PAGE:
As Senator Bernie Sanders cruised to a big win on Tuesday, his campaign manager, Jeff Weaver, made two bold statements that Hillary Clinton supporters found questionable and offensive. The clash highlights the difficulties the Democratic Party is going to have reconciling Clinton and Sanders supporters in the fall—difficulties that will be serious, on both sides, but I don’t believe insurmountable.
I’m going to let someone else talk about what the Sanders forces will find tough about falling in line behind Clinton. I know there are a lot of issues. As a Clinton supporter and a lifelong Democrat who nonetheless wants Sanders to succeed in pulling the party to the left, let me explain what was wrong with Weaver’s comments. And let me try to tease out the difference between his first two provocative pronouncements.
The morning of the Wisconsin primary, Weaver told CNN’s Chris Cuomo he anticipated an “open convention” for the Democrats, akin to what the Republican contest is shaping up to be, where Sanders will wind up being the Democratic nominee. Even though Clinton currently leads in pledged delegates, by a lot—more than Barack Obama ever did—and even though most non-aligned analysts think that lead is insurmountable. Weaver claimed, “It is very, very, very unlikely that either candidate, either Secretary Clinton or Senator Sanders, will go into the convention with a majority needed of pledged delegates in order to win. And so in essence the Democratic convention will be an open convention.”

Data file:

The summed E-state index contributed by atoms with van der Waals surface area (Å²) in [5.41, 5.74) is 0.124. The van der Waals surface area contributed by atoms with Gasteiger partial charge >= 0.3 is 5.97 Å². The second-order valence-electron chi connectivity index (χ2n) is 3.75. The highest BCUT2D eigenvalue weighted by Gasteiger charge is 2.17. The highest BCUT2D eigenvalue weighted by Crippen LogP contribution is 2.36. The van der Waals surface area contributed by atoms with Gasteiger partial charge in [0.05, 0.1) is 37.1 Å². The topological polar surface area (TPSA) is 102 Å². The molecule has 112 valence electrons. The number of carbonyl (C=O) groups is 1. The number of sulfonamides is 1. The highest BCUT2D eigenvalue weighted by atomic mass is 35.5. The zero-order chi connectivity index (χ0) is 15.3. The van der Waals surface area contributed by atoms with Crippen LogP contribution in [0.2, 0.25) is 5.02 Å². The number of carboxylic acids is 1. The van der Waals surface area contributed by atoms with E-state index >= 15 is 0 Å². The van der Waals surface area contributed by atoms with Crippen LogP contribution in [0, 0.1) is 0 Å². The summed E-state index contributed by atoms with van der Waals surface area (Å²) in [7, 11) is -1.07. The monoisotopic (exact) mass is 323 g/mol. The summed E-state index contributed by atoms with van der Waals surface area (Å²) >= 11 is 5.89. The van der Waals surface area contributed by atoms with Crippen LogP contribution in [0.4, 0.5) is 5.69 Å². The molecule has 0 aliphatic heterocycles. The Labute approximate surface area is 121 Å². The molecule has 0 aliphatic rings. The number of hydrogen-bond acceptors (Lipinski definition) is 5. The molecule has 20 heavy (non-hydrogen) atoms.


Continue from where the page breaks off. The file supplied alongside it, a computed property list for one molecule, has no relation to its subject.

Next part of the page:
Much more disturbingly, Weaver closed his big day by telling CNN’s Jake Tapper, who asked about the increasingly bitter tone of both the Clinton and Sanders campaigns, that “This is what I would say to [Clinton’s campaign].… Don’t destroy the Democratic Party to satisfy the secretary’s ambitions to become president of the United States. Right, you want to have a party at the end of this we can unify.”
Then, as I was finishing this piece, another skirmish broke out over Sanders’s saying Clinton was “not qualified” to be president—which probably sounded more insulting than it might have, had Weaver not made those other remarks this week.
Clinton supporters, including me, found these statements wildly provocative. But they’re actually different, in tone and in substance. The comment about Clinton’s “destructive” ambition was arrogant, condescending, and, yes, sexist. In response to Weaver, MTV’s Jamil Smith revived this on-point 10-year-old chestnut from The Onion: “Hillary Clinton is too ambitious to be the first female president.” Clinton and Sanders are running a spirited campaign for the presidency, which has been mostly high-minded and collegial, with occasional sharp elbows thrown by both parties. How did her ambition come to be the one that’s called “destructive”? (One guess.) Arguably, since Sanders is trailing in pledged delegates, in the popular vote, and even in the number of states won to date, and since he is the candidate that analysts give virtually zero chance of edging Clinton, one could argue that is his “ambition” that threatens to “destroy” the party.